The Chicago International Documentary Festival kicks off its inaugural 10-day event on March 21, 2003. The jam-packed program of more than 100 docs will open with Oliver Stone’s Commandante, and 23 films will compete for the main prize, the Chicago Doc Grand Prix. For the full festival program, visit http://www.chicagodocfestival.org.
The New York, U.S.-based Association of Independent Video and Film (AIVF) is holding its fifth annual Public Television Mentorship Sessions (formerly known as Pitch to Public Television Sessions) on May 22, 2003. The sessions offer AIVF non-fiction producers the chance to pitch documentary projects directly to senior programming staff from PBS and the Corporation for Public Broadcasting. Applicants must be AIVF members. The deadline for entries is March 27. For more info, visit http://www.aivf.org.
The 10th Sheffield International Documentary Festival in the U.K. will be held October 13 to 19, 2003. The festival is now accepting applications for films and videos produced in 2002/03. The deadline for entries is June 1. For more information on how to apply, visit http:// www.sidf.co.uk.
The eighth annual Palm Beach International Film Festival gets under way April 8, 2003. For the first time, the week-long event includes a competition section. Among the six films competing for best documentary are New York, U.S.-based Yale Strom‘s Klezmer on Fish Street making its world debut and fellow New Yorker Dan Klores‘s The Boys of 2nd Street Park. Another New Yorker-directed doc will also open the festival – Brett Morgen and Nanette Burstein‘s The Kid Stays in the Picture, about legendary Hollywood producer Robert Evans. For more info check out http://www.pbifilmfest.org.
American Film Institute, BBC Training and Development, and the British Academy of Film and Television Arts announced the postponement of their jointly sponsored event, ‘INTERACTION ’03: A Transatlantic Producers’ Forum’. Originally scheduled for April 1 in London, U.K., the forum will now take place in September. The event is intended to encourage transatlantic cooperation and dialog among producers in the relatively new medium of interactive television. For more information, contact Liza deVilla at ldevilla@AFI.com.
The Florida International Film Festival (March 7 to 16, 2003) ended this past weekend. Among the award winners on March 15 were San Francisco, U.S.-based Jonathan Karsh‘s My Flesh and Blood (special jury award for documentary excellence); New York-based Elaine Epstein‘s State of Denial (audience award for best doc feature) and New York-based Paul Devlin’s Power Trip (grand jury award for best documentary feature).
In the City of Lights, the 25th Cinéma du Réel also closed on March 16, 2003. Taking home the grand prize was Australian director Sharine Salama for A Wedding in Ramallah.
Craving a bit of blackjack in between screenings? The deadline for the CineVegas International Film Festival (June 13 to 21, 2003) in Las Vegas, U.S. is March 31. Download an application form at http://www.cinevegas.com.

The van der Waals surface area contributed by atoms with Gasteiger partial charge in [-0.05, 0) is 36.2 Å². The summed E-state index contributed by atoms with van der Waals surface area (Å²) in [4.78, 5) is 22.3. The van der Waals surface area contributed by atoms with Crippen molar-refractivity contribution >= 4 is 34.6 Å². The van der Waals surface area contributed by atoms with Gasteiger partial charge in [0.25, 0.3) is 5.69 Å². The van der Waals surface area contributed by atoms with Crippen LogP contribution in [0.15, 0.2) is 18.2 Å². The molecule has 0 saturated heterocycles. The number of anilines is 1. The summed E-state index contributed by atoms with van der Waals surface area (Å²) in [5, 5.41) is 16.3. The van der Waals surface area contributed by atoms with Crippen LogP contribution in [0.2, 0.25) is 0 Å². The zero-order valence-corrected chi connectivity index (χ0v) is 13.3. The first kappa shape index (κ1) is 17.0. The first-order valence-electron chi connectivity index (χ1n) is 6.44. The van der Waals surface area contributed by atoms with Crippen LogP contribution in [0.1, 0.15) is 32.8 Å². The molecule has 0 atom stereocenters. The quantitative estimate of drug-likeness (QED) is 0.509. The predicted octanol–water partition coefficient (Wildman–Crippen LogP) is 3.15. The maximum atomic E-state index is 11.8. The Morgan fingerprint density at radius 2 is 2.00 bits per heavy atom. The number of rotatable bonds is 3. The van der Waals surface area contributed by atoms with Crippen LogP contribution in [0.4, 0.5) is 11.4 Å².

The U.K.’s PACT is holding a one-day introductory course on basic elements of production management on April 3, 2003 in Glasgow, Scotland. The ’1st Steps in Factual Production Management’ course will cover such topics as schedule-making and the ins and outs of the independent production budget. This seminar is targeted at industry neophytes – experienced PACT members need not apply. For more information, go to http://www.pact.co.uk.
The Banff Television Foundation announced the dates for this year’s World Congress of Science Producers (December 3 to 6, 2003) and World Congress of History Producers (December 7 to 10). Both events, co-hosted by France Télévisions, will take place in Paris, France. Producers, broadcasters and other industry folk specializing in history, biography and science programming from around the world are expected to participate in the events. For more information, visit http://www.science2003.com and http://www.history2003.com.
The British Academy of Film and Television Arts released the list of nominees for its television awards on March 17, 2003. The nominees for the Flaherty documentary award are Michael Atwell’s 9/11: The Tale of Two Towers (Five); Roger Graef and Brian Hill’s Feltham Sings (C4); Peter Taylor, Louise Norman and Bruce Goodison’s SAS Embassy Siege (BBC2); and Benetta Adamson’s Thalidomide – Life at 40 (BBC2). In the category of ‘features’ (formats) are Faking It; Jamie’s Kitchen; Lads Army; and What Not To Wear. The current affairs nominees are Stephen Scott, Gerry Troyna and Andy Davies for Corruption of Racing and Licence To Murder (both from BBC1 strand ‘Panorama’); John Pilger, Christopher Martin and Tony Stark for Palestine Is Still The Issue – A Special Report by John Pilger (ITV1); and Steve Boulton, David Modell and Richard Fabb for Young, Nazi & Proud (C4). The awards will be presented on April 14 in London, U.K.
The U.K.’s Royal Television Society presented its television awards on March 18, 2003. The winners included BBC2′s The Hunt for Britain’s Paedophiles (documentary series, general); Channel 4′s House of War (single documentary, general); BBC4′s Superfly (science and natural history); and Five’s Dambusters: Revealed (history). Peter Balzalgette, the chairman of prodco Endemol UK, who is known for his role in introducing Big Brother to the world, was honored with the Judges’ Award for ‘chang[ing] the terms of factual television.’ The Gold Medal was awarded to ITV’s former director of programs David Liddiment. Liddiment was responsible for scheduling the wildly popular Who Wants to be a Millionaire? and Pop Idol.